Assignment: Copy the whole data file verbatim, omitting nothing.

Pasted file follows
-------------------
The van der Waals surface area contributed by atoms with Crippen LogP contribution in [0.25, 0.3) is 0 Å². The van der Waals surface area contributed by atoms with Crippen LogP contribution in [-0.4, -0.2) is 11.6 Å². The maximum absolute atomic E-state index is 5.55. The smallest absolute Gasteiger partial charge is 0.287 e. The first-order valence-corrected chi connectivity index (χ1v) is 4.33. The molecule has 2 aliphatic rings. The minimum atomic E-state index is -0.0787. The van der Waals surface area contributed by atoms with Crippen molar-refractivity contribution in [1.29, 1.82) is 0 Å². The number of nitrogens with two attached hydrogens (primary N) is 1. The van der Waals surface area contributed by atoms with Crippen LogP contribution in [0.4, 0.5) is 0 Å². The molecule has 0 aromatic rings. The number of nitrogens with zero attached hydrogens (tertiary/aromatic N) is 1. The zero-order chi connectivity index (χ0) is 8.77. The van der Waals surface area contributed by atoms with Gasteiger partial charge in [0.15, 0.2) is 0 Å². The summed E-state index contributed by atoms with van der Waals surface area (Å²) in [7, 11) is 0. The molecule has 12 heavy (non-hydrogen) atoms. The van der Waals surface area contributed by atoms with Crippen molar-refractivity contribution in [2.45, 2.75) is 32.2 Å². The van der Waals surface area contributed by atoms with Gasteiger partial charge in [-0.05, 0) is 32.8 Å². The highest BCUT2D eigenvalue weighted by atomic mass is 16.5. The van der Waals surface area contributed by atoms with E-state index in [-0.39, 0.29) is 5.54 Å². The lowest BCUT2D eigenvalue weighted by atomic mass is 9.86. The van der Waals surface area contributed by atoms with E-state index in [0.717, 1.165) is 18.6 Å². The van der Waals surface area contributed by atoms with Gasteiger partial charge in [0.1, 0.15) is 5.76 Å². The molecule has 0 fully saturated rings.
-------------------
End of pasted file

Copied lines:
The van der Waals surface area contributed by atoms with Crippen LogP contribution in [0.25, 0.3) is 0 Å². The van der Waals surface area contributed by atoms with Crippen LogP contribution in [-0.4, -0.2) is 11.6 Å². The maximum absolute atomic E-state index is 5.55. The smallest absolute Gasteiger partial charge is 0.287 e. The first-order valence-corrected chi connectivity index (χ1v) is 4.33. The molecule has 2 aliphatic rings. The minimum atomic E-state index is -0.0787. The van der Waals surface area contributed by atoms with Crippen molar-refractivity contribution in [1.29, 1.82) is 0 Å². The number of nitrogens with two attached hydrogens (primary N) is 1. The van der Waals surface area contributed by atoms with Crippen LogP contribution in [0.4, 0.5) is 0 Å². The molecule has 0 aromatic rings. The number of nitrogens with zero attached hydrogens (tertiary/aromatic N) is 1. The zero-order chi connectivity index (χ0) is 8.77. The van der Waals surface area contributed by atoms with Gasteiger partial charge in [0.15, 0.2) is 0 Å². The summed E-state index contributed by atoms with van der Waals surface area (Å²) in [7, 11) is 0. The molecule has 12 heavy (non-hydrogen) atoms. The van der Waals surface area contributed by atoms with Crippen molar-refractivity contribution in [2.45, 2.75) is 32.2 Å². The van der Waals surface area contributed by atoms with Gasteiger partial charge in [-0.05, 0) is 32.8 Å². The highest BCUT2D eigenvalue weighted by atomic mass is 16.5. The van der Waals surface area contributed by atoms with E-state index in [-0.39, 0.29) is 5.54 Å². The lowest BCUT2D eigenvalue weighted by atomic mass is 9.86. The van der Waals surface area contributed by atoms with E-state index in [0.717, 1.165) is 18.6 Å². The van der Waals surface area contributed by atoms with Gasteiger partial charge in [0.1, 0.15) is 5.76 Å². The molecule has 0 fully saturated rings.